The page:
Most of the time when people think of high-level software architecture, they think of patterns like Microservices (see our previous blog post What is a Microservices Architecture?"). But the most common software architecture we see when talking to prospects and customers is the Big Ball of Mud architecture. In this post we will define the Big Ball of Mud architecture, discuss why it happens in development, and explore three way of dealing with it (hint: one is refactoring).
What is a "Big Ball of Mud"?
The term was made popular by Brian Foote and Joseph Yoder in their 1997 paper of the same name ("Big Ball of Mud"). They define a Big Ball of Mud as a casually, even haphazardly structured system that is sloppy and sprawling. The code is overly complex and tangled, and is sometimes referred to as spaghetti code. It's generally incomprehensible and lacks any perceivable architecture.
How does it come about?
We are not here to judge anyone. We've all written code we are not proud of or code we cringe at when reading later. Software economics often conspire against us, especially early in the software development process. Time and money are in short supply so we ignore software architecture and other software best practices. Benefits of a high-level architecture are typically realized late in the SDLC when maintainability and modularity become more important. The goal of the typical software project is to deliver quality software on time and under budget. Therefore we focus first on features and functionality, then focus on architecture and performance. As Kent Beck said "Make it work, make it right, make it fast". This is how we end up with a Big Ball of Mud. The structure may have never been defined or the architecture has eroded beyond recognition because of unregulated growth and repeated "quick" fixes. Maybe the project started with some throwaway code that was never intended for production use. Maybe the code was continually added to and fixed but never redesigned. "Just keep it working at all costs; we are too busy to worry about software architecture and other niceties" is the typically refrain. Big Balls of Mud are also created when a well-defined architecture erodes. The architecture works well for the requirements it was written against but when those requirements change this can, and frequently does, undermine the entire structure.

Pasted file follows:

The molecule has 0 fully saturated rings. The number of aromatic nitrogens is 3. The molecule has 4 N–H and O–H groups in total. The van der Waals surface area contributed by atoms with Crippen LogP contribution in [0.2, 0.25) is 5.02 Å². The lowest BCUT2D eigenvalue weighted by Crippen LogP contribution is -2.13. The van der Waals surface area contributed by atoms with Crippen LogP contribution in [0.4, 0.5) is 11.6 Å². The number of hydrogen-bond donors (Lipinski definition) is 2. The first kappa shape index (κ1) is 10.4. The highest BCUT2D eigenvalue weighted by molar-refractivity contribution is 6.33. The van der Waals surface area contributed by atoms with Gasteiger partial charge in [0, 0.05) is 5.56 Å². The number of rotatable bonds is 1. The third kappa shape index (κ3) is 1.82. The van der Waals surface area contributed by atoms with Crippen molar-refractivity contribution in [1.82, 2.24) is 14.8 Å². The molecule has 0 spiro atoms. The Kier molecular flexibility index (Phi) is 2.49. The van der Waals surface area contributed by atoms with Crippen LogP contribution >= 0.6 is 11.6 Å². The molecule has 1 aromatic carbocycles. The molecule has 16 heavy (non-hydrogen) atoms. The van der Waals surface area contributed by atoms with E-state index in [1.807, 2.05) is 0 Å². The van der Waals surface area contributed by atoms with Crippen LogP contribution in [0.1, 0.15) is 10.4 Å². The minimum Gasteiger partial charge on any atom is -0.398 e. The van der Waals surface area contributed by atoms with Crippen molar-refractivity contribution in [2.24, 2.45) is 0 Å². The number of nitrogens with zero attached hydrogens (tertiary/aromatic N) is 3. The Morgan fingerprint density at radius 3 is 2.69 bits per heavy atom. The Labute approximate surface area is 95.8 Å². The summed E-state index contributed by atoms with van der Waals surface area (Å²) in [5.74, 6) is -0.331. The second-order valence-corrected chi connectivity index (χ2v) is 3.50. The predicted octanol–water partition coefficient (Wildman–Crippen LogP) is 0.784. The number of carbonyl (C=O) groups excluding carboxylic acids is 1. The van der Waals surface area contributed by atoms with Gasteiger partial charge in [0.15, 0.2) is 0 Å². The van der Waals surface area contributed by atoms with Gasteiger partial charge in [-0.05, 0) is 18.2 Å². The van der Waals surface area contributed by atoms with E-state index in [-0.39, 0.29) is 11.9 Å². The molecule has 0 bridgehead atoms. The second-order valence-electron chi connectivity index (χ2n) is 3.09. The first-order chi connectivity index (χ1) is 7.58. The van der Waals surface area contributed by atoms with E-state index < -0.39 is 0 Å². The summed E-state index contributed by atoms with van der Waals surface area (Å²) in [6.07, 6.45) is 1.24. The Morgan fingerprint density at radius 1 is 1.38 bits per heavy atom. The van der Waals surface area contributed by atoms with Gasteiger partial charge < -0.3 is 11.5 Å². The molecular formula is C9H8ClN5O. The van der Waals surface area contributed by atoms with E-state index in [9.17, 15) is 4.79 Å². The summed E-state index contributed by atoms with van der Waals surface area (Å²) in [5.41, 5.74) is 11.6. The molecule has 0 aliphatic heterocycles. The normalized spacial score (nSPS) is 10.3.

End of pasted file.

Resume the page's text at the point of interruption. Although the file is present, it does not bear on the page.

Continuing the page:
Three ways to overcome the Big Ball of Mud
Facing a Big Ball of Mud can be a daunting challenge. From our experience there are three ways to deal with it:
A. Wallow in the muck (all hail the all powerful Big Ball of Mud)
Some developers enjoy working with overly complex code and hard to use systems. If you are one of those developers, you might like The International Obfuscated C Code Contest (IOCCC). This is a computer programming contest for the most creatively obfuscated C code. According to the website, they will be accepting entries in mid-2017 for the 25th IOCCC.
B. Throw away your source code and start over again
This can be a hard pill to swallow, but if a software system's complexity is allowed to increase unchecked it will eventually reach a point where developers can no longer cope with it. Once simple repairs become all day affairs, management can no longer forecast fixes or features. It is time to consider drastic measures, but this should be the option of last resort.
C. Refactor, repair, and enhance the software system's architecture
The mortal enemy of mud is sunshine, so one of the most effective ways to overcome a Big Ball of Mud is to visualize it. The easiest way to visualize a large complex software system is with a Dependency Structure Matrix.
See our video on using a DSM with a software system: How to Read a Dependency Structure Matrix and Apply Partitioning".
A good visual representation of the software sets the stage for refactoring, repair, and rehabilitation. The first step on the road to a better architecture is to identify the disordered parts of the system and to get a handle on them. Find those sections of the code that seem less tightly coupled and start drawing architectural boundaries there. Then you can perform what-if analysis. What if I add or delete an abstraction? What if I remove the dependency between these two sections? For more information on how we tackle refactoring check out our Refactoring page. To counteract the Big Ball of Mud, a permanent commitment to consolidation and refactoring must be made. Refactoring is the primary means by which programmers maintain order in the software system. The goal of refactoring should be to leave the system working as well after a refactoring as it was before refactoring.
During software development it is perfectly natural to write messy/sloppy code, but just as your mom used to nag you to clean up your room, you should always clean up after yourself when you write software (refactor). A sustain commitment to refactoring can keep a software system from becoming a Big Ball of Mud. Also, where possible, architectural erosion should be prevented, arrested or even reversed. The project is that opportunities and insights into architecture typically happen only later in the software development process so Big Balls of Mud can be quite common.
Finally, the quality of one's tools can influence a software system's architecture. If a software system's architecture goals are inadequately communicated and visualized among team members, they are harder to take into account as the software is developed. See how Lattix Web makes communication easy in the Lattix Web demo site.